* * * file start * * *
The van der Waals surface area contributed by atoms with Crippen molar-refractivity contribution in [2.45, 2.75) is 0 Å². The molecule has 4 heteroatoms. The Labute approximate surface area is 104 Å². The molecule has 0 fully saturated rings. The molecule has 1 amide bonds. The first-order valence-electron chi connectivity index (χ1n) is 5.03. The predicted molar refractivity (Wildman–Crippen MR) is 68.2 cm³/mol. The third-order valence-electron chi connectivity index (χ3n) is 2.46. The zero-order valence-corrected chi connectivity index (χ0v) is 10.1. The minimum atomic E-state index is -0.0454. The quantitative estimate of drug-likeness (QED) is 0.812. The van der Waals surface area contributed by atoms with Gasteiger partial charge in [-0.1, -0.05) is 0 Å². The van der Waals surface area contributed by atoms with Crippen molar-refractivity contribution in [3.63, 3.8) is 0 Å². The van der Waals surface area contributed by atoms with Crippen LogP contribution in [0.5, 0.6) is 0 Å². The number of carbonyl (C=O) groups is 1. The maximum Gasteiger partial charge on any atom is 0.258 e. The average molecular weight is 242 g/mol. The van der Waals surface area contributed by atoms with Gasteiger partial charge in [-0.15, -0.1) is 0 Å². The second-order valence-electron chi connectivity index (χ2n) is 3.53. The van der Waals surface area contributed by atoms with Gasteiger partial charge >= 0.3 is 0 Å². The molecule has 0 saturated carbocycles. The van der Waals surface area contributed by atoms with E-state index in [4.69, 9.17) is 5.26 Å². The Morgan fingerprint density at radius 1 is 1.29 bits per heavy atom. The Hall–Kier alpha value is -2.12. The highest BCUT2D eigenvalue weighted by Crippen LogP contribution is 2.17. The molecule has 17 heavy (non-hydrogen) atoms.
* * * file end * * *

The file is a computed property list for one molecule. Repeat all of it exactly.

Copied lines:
The van der Waals surface area contributed by atoms with Crippen molar-refractivity contribution in [2.45, 2.75) is 0 Å². The molecule has 4 heteroatoms. The Labute approximate surface area is 104 Å². The molecule has 0 fully saturated rings. The molecule has 1 amide bonds. The first-order valence-electron chi connectivity index (χ1n) is 5.03. The predicted molar refractivity (Wildman–Crippen MR) is 68.2 cm³/mol. The third-order valence-electron chi connectivity index (χ3n) is 2.46. The zero-order valence-corrected chi connectivity index (χ0v) is 10.1. The minimum atomic E-state index is -0.0454. The quantitative estimate of drug-likeness (QED) is 0.812. The van der Waals surface area contributed by atoms with Gasteiger partial charge in [-0.1, -0.05) is 0 Å². The van der Waals surface area contributed by atoms with Crippen molar-refractivity contribution in [3.63, 3.8) is 0 Å². The van der Waals surface area contributed by atoms with Crippen LogP contribution in [0.5, 0.6) is 0 Å². The number of carbonyl (C=O) groups is 1. The maximum Gasteiger partial charge on any atom is 0.258 e. The average molecular weight is 242 g/mol. The van der Waals surface area contributed by atoms with Gasteiger partial charge in [-0.15, -0.1) is 0 Å². The second-order valence-electron chi connectivity index (χ2n) is 3.53. The van der Waals surface area contributed by atoms with Gasteiger partial charge >= 0.3 is 0 Å². The molecule has 0 saturated carbocycles. The van der Waals surface area contributed by atoms with E-state index in [4.69, 9.17) is 5.26 Å². The Morgan fingerprint density at radius 1 is 1.29 bits per heavy atom. The Hall–Kier alpha value is -2.12. The highest BCUT2D eigenvalue weighted by Crippen LogP contribution is 2.17. The molecule has 17 heavy (non-hydrogen) atoms.